Gene Wilder has died. Wilder - the man who unequivocally was the Willie Wonka (I'm not even sorry, Johnny Depp) - was 83 years-old.
It is reported he died from complications due to Alzheimer's, a condition kept private by his family until the time of his death. And, in fashion with Wilder's unassuming and quiet manner, keeping his battles from the press was for the comfort of others. In a statement yesterday, his nephew said:
“We understand for all the emotional and physical challenges this situation presented we have been among the lucky ones — this illness-pirate, unlike in so many cases, never stole his ability to recognize those that were closest to him, nor took command of his central-gentle-life affirming core personality. The decision to wait until this time to disclose his condition wasn’t vanity, but more so that the countless young children that would smile or call out to him “there’s Willy Wonka,” would not have to be then exposed to an adult referencing illness or trouble and causing delight to travel to worry, disappointment or confusion. He simply couldn’t bear the idea of one less smile in the world.
He continued to enjoy art, music, and kissing with his leading lady of the last twenty-five years, Karen. He danced down a church aisle at a wedding as parent of the groom and ring bearer, held countless afternoon movie western marathons and delighted in the the company of beloved ones.”
For our generation, Wilder is best remembered for the charmingly off-centre characters he portrayed in Willy Wonka and the Chocolate Factory (1971), Young Frankenstein and Blazing Saddles (1974), and as Mr. Stein during a stint on Will & Grace (2003). Gene Wilder was married several times, which to me is not a call for critique but rather a confirmation that he loved and was loved. He was most famously married to Gilda Radner from 1984 until her passing in 1989 from ovarian cancer, and his wife Karen now becomes his widow after 25 years of marriage.
We'll all grow old, if we're lucky. May we do it with the same grace and humour as did Wilder, similarly surrounded by families who take into account not only our physical comfort but the protection of our legacies.
The Rio Olympics may not go down as the best or most thrilling in history, but at least now they don't need to be remembered as "Funky Water shit-a-thon" or as the stage for Ryan Lochte's blatant fibbery about his "robbery," and it's all thanks to a Polish athlete you probably haven't heard of this side of the Atlantic.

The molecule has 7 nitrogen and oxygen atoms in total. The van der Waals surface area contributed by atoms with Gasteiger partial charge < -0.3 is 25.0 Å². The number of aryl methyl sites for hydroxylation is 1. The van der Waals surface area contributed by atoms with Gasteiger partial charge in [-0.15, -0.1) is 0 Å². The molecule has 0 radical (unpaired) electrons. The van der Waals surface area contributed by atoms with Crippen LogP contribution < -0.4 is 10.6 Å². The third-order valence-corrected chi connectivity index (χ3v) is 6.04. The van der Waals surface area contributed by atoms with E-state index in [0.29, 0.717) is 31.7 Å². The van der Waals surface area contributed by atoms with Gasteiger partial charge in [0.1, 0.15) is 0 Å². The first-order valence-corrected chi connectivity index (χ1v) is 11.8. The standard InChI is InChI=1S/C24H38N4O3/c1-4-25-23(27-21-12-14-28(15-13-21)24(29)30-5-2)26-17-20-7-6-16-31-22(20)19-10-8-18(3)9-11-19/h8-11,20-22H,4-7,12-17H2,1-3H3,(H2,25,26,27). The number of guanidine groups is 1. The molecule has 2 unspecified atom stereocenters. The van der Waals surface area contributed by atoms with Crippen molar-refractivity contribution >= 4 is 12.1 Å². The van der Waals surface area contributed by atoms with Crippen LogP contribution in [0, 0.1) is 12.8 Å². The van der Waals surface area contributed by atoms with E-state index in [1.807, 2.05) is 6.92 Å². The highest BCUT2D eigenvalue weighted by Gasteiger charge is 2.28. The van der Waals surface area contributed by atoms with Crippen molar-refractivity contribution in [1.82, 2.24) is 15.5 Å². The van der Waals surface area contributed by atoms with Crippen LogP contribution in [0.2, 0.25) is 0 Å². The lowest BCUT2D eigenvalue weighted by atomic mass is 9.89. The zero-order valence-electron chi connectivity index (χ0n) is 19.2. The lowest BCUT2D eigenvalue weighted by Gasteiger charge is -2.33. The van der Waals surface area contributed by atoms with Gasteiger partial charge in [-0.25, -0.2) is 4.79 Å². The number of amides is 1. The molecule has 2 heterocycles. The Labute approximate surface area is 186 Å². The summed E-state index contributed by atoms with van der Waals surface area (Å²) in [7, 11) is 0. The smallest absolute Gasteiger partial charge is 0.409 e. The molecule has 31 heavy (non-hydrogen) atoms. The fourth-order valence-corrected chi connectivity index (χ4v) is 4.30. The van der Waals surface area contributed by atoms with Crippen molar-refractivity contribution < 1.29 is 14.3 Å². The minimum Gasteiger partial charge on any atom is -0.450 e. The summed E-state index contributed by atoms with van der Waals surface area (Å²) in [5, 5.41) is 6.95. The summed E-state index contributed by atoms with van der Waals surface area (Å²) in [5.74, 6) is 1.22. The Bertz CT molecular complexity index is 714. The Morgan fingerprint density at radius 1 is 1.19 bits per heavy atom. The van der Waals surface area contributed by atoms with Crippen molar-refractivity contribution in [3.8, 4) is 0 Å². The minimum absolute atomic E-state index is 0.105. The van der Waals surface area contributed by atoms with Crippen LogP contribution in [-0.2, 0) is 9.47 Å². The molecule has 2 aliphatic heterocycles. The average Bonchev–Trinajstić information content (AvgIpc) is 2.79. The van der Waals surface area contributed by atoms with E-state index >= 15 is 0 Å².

Piotr Malachowski has received two Olympic medals, with this year seeing him take home the Silver in Discus. Being a non-athletic type means that the only disc I've thrown was the Titanic soundtrack disc, when I found it in the CD player of my then-boyfriend's truck. (One of two things had to have occurred - he was either seeing another woman, or, you know, he listens to the Titanic soundtrack. Either way, he had to go.) But even without knowing exactly what discus throw is all about, I can understand that it is an incredibly challenging sport, requiring great strength and - like all Olympic endeavours - a serious commitment to your craft. It's probably something that if you won a medal for, you'd at least keep it in your bedroom for a while.
But not Malachowski. He didn't even keep it long enough to use it for it's obvious best uses, like impressing people at pubs and wearing to the supermarket for extra free samples. Instead, he sold it, and not for a new car or kick-ass leather boots or even a bucket-list vacation.
A Polish mother, Goshia Malachowski wrote to congratulate Malachowski, but with a request: Would he be able to help her? She was looking to save the sight and possibly life of her 3-year-old son, Olek, who has a form of cancer known as retinoblastoma, or, in horrible layman's terms, "maybe-gonna-lose-your-eyeball-cancer."
The family has been fundraising but the expensive treatment was still beyond their reach. From Upworthy:
"Though the disease is treatable, Goshia wrote to Malachowski that the only way to save her son's eyesight was to take him to New York City for treatment by a top ophthalmologist. Needless to say, that would be far too expensive for her family to afford on its own."